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# Source file src/math/bits.go

## Documentation: math

// Use of this source code is governed by a BSD-style

package math

const (
uvnan    = 0x7FF8000000000001
uvinf    = 0x7FF0000000000000
uvneginf = 0xFFF0000000000000
uvone    = 0x3FF0000000000000
shift    = 64 - 11 - 1
bias     = 1023
)

// Inf returns positive infinity if sign >= 0, negative infinity if sign < 0.
var v uint64
if sign >= 0 {
v = uvinf
} else {
v = uvneginf
}
return Float64frombits(v)
}

// NaN returns an IEEE 754 ``not-a-number'' value.
func NaN() float64 { return Float64frombits(uvnan) }

// IsNaN reports whether f is an IEEE 754 ``not-a-number'' value.
func IsNaN(f float64) (is bool) {
// IEEE 754 says that only NaNs satisfy f != f.
// To avoid the floating-point hardware, could use:
//	x := Float64bits(f);
//	return uint32(x>>shift)&mask == mask && x != uvinf && x != uvneginf
return f != f
}

// IsInf reports whether f is an infinity, according to sign.
// If sign > 0, IsInf reports whether f is positive infinity.
// If sign < 0, IsInf reports whether f is negative infinity.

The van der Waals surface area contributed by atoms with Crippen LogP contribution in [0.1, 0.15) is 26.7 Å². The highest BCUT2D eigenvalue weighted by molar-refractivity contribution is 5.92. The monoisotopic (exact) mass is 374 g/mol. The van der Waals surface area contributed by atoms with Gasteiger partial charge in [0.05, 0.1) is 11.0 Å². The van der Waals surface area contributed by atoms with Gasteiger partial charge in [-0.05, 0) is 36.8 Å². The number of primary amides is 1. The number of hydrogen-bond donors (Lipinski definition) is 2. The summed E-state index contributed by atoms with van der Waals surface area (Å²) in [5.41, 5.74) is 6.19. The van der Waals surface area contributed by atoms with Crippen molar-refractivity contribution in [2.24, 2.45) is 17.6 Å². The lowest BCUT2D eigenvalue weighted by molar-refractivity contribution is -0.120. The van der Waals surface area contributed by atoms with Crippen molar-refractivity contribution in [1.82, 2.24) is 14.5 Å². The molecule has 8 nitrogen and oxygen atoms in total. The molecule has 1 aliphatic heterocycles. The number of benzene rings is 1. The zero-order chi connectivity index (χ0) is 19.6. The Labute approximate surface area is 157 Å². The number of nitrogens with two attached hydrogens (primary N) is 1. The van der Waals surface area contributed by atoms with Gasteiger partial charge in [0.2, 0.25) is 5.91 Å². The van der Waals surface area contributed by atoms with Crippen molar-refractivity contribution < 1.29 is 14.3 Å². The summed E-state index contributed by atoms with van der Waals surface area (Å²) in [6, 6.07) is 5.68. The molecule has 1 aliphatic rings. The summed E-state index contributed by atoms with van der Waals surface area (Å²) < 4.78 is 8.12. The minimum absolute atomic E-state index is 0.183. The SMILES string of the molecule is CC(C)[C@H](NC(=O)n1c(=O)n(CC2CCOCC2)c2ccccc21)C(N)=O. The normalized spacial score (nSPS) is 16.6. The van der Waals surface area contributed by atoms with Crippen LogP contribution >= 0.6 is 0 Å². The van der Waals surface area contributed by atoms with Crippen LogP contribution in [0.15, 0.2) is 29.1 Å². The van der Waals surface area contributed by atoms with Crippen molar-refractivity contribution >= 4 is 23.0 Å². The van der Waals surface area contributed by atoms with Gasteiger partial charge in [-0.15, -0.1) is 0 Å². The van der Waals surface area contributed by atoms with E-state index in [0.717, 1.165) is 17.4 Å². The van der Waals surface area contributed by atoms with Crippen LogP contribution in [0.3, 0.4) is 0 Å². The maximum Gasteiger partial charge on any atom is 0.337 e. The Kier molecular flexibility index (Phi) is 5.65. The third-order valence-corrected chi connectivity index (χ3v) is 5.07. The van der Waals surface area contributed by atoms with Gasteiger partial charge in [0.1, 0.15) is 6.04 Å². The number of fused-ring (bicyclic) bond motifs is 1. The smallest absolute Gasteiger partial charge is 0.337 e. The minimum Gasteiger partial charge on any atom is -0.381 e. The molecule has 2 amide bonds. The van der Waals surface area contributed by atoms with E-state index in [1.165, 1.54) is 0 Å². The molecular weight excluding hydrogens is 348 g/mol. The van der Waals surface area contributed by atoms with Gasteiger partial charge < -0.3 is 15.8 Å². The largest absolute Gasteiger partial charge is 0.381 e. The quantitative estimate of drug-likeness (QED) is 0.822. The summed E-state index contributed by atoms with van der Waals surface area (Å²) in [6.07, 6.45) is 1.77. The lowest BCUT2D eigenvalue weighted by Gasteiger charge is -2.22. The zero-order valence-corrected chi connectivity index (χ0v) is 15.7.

// If sign == 0, IsInf reports whether f is either infinity.
// Test for infinity by comparing against maximum float.
// To avoid the floating-point hardware, could use:
//	x := Float64bits(f);
//	return sign >= 0 && x == uvinf || sign <= 0 && x == uvneginf;
return sign >= 0 && f > MaxFloat64 || sign <= 0 && f < -MaxFloat64
}

// normalize returns a normal number y and exponent exp
// satisfying x == y × 2**exp. It assumes x is finite and non-zero.
func normalize(x float64) (y float64, exp int) {
const SmallestNormal = 2.2250738585072014e-308 // 2**-1022
if Abs(x) < SmallestNormal {
return x * (1 << 52), -52
}
return x, 0
}

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